Intimate Strangers (Confidences Trop
isn't a household name like Steven Spielberg or Quentin Tarantino, however
French director Patrice Leconte has quietly been putting together one of the
most impressive bodies of work in modern cinema. He has made terrific,
quirky thrillers (Monsieur Hire), romances (The Hairdresser's
Husband), period pieces (Ridicule) and dramas (The Girl on the
Bridge). Last year's The Man on the Train was one of his
best yet, an intense drama about an aging schoolteacher and an aging robber
envying each other's lives.
film is Intimate Strangers. As always in Leconte's
films, it has elements of comedy, drama, action, sex, deceit and most of
all, Leconte's pet theme, missed opportunities. His films are usually
about people who have repressed their desires finally trying to force themselves out of
the safety of their lifestyles and into adventures that may or may not be
good for them. While this is not Leconte's best film (it's a little too
reminiscent of the even better Monsieur Hire), it is still much better than
most of the stuff being made in Hollywood.
starts with a deceptively simple premise. William Faber (Fabrice
Luchini) is a middle-aged tax attorney who is stuck in a rut. He
lives in the same apartment he has his entire life. He works the same
job he always has (and his father did before him.) His wife has left
him for a gym instructor. He is jealous, angry and miserable with
his life. Everything changes, however, seemingly by accident. A
beautiful woman named Anna (Sandrine Bonnaire) walks into his office,
mistaking it for the psychiatrist's office down the hall. By the time
Faber realizes the error, she is sharing intimate details about her personal
life with him. He is torn, he tries to explain the mistake, but he is
also fascinated by what she is telling him.
In a lesser director's
hands, this gimmicky mistaken identity plot could be played like a rerun of
Three's Company. However, Leconte is too talented and too smart
to play the situation for broad comedy. He recognizes the humor of the
situation. He also realizes the pathos and the desperation that causes
these two lonely people to continue their little appointments even when the
truth is brought to light. He delves into the dangerous corners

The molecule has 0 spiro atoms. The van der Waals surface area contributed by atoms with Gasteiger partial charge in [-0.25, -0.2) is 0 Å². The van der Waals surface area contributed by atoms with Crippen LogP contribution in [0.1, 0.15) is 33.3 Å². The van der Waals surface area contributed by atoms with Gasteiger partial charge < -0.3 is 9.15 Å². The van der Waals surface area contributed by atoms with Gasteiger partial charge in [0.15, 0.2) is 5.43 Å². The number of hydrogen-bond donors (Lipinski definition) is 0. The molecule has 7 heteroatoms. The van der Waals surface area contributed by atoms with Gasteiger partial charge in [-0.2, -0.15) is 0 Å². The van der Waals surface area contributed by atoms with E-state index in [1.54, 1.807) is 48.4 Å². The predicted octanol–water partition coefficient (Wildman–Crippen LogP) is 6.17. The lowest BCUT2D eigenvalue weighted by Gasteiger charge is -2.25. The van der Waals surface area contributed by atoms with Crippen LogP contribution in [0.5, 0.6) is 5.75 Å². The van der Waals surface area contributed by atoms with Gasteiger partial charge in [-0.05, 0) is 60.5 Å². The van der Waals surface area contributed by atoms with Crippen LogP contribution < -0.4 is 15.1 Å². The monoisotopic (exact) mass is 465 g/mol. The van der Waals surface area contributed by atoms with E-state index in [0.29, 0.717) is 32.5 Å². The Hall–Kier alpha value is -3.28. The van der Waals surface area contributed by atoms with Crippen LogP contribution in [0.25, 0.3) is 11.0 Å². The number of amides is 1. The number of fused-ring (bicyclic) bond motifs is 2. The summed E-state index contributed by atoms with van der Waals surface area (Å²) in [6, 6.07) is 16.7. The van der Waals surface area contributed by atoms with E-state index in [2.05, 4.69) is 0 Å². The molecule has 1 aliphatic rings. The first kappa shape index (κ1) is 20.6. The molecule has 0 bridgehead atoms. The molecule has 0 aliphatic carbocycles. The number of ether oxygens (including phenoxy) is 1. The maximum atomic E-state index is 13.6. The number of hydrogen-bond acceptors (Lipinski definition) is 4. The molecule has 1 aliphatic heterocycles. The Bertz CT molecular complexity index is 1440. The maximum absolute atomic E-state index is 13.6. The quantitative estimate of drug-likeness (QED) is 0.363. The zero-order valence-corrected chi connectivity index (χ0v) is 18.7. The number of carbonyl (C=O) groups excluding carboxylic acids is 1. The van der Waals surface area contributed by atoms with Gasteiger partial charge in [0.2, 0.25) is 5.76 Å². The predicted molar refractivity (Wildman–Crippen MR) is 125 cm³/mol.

of the circumstances. What does she get from the relationship?
Did she really know what she was doing from the very beginning? Who is
the mysterious guy on the motor scooter? What is the deal with her
possibly abusive husband?
who also starred in Leconte's similarly voyeuristic late 80s classic
Monsieur Hire, is terrific in the role of a woman who has been so
bruised by life that it seems she only feels whole when she is being used.
And yet, she relishes the sensual power that she has over Faber and it
intoxicates her. The
complaint that Anna is just a slightly older version of Bonnaire's Hire
character of Alice is a valid one. I would be more bothered by that
fact if both characters weren't so interesting.
Luchini has a sleepy
repressed charm in that most French of characters, the cuckolded separated
man who is trapped in a prison of his own inactivity. He longs to break
free, to experience passion. His chaste (except for the sexual candor in her dialogue) relationship with Anna makes him more sure of himself,
more willing to take risks, and frankly, more attractive to his ex-wife.
He finally lets go of all the old things that have been tying him down and
decides to live his life.
He falls in love with Anna,
but I am not sure whether it is for her sexual allure, his strong need to
save her, or the freedom that she represents to him. It is probably
all three of those at the same time. Director Leconte captures their
emotional tango, their parry and thrust, in subtle, charming and sometimes
just slightly disturbing ways. Intimate Strangers shows how
conversation and revelation can be much more personal than the sex act
Jay S. Jacobs
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